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The United States will closely monitor the results of the planned meeting between the leaders of the Russian Federation and North Korea and "will not hesitate" to impose new sanctions "if both countries commit another violation of arms transfer restrictions," Spokesperson for the U.S. State Department Matthew Miller stated at a press conference on Sept. 11.
Miller emphasized that Putin's decision to seek military aid from North Korea means "he is having trouble sustaining the military effort."
President Putin launched this war against Ukraine with its full-scale aggression with a dream of restoring the glory of the Russian empire," Miller stated. "That hope, that expectation of his, has failed. It will continue to fail. And I think there’s no better evidence of that than now, a year and a half later, not only has he failed to achieve his goals on the battlefield, but you see him traveling across his own country hat in hand to beg Kim Jong-un for military assistance."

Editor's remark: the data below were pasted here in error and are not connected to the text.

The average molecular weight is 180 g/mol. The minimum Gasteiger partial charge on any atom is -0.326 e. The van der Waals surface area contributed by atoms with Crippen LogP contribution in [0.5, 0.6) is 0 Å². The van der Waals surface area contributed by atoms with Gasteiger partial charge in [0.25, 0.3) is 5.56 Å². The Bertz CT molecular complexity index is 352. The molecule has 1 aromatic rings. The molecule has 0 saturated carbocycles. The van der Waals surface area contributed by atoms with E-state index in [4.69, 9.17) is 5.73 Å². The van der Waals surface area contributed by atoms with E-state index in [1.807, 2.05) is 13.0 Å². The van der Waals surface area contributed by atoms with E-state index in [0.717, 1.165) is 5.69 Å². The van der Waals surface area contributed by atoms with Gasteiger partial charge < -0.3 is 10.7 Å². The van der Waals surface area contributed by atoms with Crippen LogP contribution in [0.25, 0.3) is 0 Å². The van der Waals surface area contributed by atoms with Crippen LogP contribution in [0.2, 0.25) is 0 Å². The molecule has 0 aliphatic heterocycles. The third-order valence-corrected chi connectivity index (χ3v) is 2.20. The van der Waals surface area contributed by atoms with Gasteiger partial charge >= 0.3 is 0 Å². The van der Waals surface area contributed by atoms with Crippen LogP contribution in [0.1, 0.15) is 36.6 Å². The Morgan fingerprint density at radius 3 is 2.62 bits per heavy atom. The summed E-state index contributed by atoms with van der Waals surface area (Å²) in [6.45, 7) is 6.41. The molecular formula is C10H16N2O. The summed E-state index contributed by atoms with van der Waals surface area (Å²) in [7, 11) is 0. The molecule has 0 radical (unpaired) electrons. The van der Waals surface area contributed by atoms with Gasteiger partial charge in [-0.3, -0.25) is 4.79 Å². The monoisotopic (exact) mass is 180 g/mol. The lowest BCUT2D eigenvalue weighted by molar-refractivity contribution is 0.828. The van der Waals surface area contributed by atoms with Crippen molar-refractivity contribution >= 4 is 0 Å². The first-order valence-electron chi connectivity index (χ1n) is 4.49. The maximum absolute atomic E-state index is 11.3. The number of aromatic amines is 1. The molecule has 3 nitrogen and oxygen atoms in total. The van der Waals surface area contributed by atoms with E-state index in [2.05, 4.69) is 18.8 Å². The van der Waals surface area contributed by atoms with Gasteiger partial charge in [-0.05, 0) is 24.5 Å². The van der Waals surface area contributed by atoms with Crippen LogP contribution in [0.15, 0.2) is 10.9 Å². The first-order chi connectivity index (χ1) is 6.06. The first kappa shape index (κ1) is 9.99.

In the spring of 2023, Moscow reportedly approached Pyongyang with the offer of food supplies in exchange for weapons.
Earlier in August, Russian Defense Minister Sergei Shoigu visited North Korea's capital to convince the country's leadership to provide artillery ammunition that Russian forces could use in its war against Ukraine.
Moscow also reportedly seeks to obtain raw materials for its defense industry production.
According to U.S. intelligence, another group of Russian officials may have traveled to North Korea following Shoigu's visit. Kirby added that Russian President Vladimir Putin and North Korean leader Kim Jong Un have exchanged letters pledging to increase their countries' cooperation.
Washington has repeatedly warned North Korea against providing Russia with arms. On Aug. 17, the U.S. sanctioned three entities attempting to facilitate North Korea's weaponry supplies to Russia.
As the full-scale war against Ukraine takes a heavy toll on the Russian military arsenal and Western sanctions target Russia's ability to quickly refill the stocks, Moscow has been turning to other countries for weapons supplies.
Russian forces have been massively deploying Iranian-made Shahed kamikaze drones in Ukraine, while U.S. intelligence reported in late July that China is providing Moscow with significant supplies of drones and dual-use technology that can be utilized for military purposes.